Researchers studying the effects of warming on the northern Canadian and Alaskan forests -- where temperatures have warmed by 2 degrees C. over the last 90 years -- reported in a March, 1995, article in Science that, after an initial growth spurt, the trees' growth rate flattened.
The type of forest they studied -- boreal -- is the earth’s largest terrestrial ecosystem and comprises a third of all the world’s forests. The scientists had expected that a warmer climate with its diet of enriched CO2 would increase the trees’ growth rates and expand the northern edge of the Canadian forests further into the arctic. But researchers Gordon Jacoby and Roseanne D’Arrigo of the Lamont-Doherty Earth Laboratory, who studied growth rings in trees near the timberline in northern and central Alaska, reported that while the growth rate accelerated during the 1930s and 1940s with warming weather, it has subsequently plateaued.
"[T]he warming appears to be stressing the forests by speeding moisture loss and subjecting them to more frequent insect attacks," Said Jacoby. If there’s enough moisture, he added, the warmer temperatures help these trees to grow better. But if it’s too warm, the evaporation of tree water through its leaves and needles reverses that benign effect. Warm, sunny days draw the trees’ moisture out through their leaves and needles. If there is not enough rain or soil moisture to compensate, tree growth will slow.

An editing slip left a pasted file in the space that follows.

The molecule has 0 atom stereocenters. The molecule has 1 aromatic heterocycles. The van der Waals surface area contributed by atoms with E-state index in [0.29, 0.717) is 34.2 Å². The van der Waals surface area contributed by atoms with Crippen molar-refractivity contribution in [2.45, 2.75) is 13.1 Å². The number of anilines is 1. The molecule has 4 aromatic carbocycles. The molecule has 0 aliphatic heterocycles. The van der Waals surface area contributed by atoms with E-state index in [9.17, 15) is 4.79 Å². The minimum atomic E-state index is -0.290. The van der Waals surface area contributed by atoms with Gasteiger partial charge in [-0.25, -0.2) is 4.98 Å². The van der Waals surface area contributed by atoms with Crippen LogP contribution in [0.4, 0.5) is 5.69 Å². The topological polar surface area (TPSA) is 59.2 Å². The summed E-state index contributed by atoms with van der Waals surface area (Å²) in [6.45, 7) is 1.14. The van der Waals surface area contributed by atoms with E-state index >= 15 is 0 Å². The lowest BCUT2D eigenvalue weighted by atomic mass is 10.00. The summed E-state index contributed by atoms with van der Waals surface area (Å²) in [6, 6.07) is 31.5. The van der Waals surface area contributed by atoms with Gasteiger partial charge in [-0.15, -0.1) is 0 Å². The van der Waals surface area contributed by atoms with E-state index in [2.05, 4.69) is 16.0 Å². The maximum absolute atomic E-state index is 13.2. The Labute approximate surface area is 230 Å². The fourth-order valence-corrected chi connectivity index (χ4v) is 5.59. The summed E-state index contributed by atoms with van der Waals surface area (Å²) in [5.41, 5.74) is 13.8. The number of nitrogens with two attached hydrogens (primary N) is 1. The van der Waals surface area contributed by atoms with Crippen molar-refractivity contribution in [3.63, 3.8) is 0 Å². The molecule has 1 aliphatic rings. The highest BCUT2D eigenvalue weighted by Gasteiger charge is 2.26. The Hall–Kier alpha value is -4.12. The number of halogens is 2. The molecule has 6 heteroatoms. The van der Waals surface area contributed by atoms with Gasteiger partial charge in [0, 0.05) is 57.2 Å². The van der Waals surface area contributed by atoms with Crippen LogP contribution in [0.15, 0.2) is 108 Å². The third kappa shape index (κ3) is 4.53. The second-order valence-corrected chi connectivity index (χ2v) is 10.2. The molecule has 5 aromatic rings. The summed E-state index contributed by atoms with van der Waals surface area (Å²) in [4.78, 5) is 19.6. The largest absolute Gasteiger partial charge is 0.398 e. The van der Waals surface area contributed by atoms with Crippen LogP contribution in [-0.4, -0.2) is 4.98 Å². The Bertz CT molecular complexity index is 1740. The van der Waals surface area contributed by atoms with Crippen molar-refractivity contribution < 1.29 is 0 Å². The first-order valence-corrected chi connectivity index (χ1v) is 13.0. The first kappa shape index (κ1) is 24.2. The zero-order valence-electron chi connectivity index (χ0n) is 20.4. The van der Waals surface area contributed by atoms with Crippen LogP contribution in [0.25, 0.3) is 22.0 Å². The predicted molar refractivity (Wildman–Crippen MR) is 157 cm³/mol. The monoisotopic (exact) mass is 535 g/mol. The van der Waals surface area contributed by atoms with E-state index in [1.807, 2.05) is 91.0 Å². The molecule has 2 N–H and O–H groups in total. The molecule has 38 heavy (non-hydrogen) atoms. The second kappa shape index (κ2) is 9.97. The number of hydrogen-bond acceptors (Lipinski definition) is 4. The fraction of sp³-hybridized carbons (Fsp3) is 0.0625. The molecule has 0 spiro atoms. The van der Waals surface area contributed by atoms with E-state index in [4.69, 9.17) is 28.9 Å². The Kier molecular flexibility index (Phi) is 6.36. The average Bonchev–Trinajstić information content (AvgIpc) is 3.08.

The scientists’ strongest worry, however, is that climate warming in Alaska will spur a dramatic increase in the population of insects. "Alaskan forests have suffered from severe outbreaks of bark beetles, which have devastated several million acres of forest. Entomologists have pointed out that warmer temperatures can halve the reproductive cycle of the bark beetle from two years to one," according to the authors of the Science article.
Citation: "Is a Warmer Climate Wilting the Forests of the North?" Science, Vol. 267, March 15, 1995; See also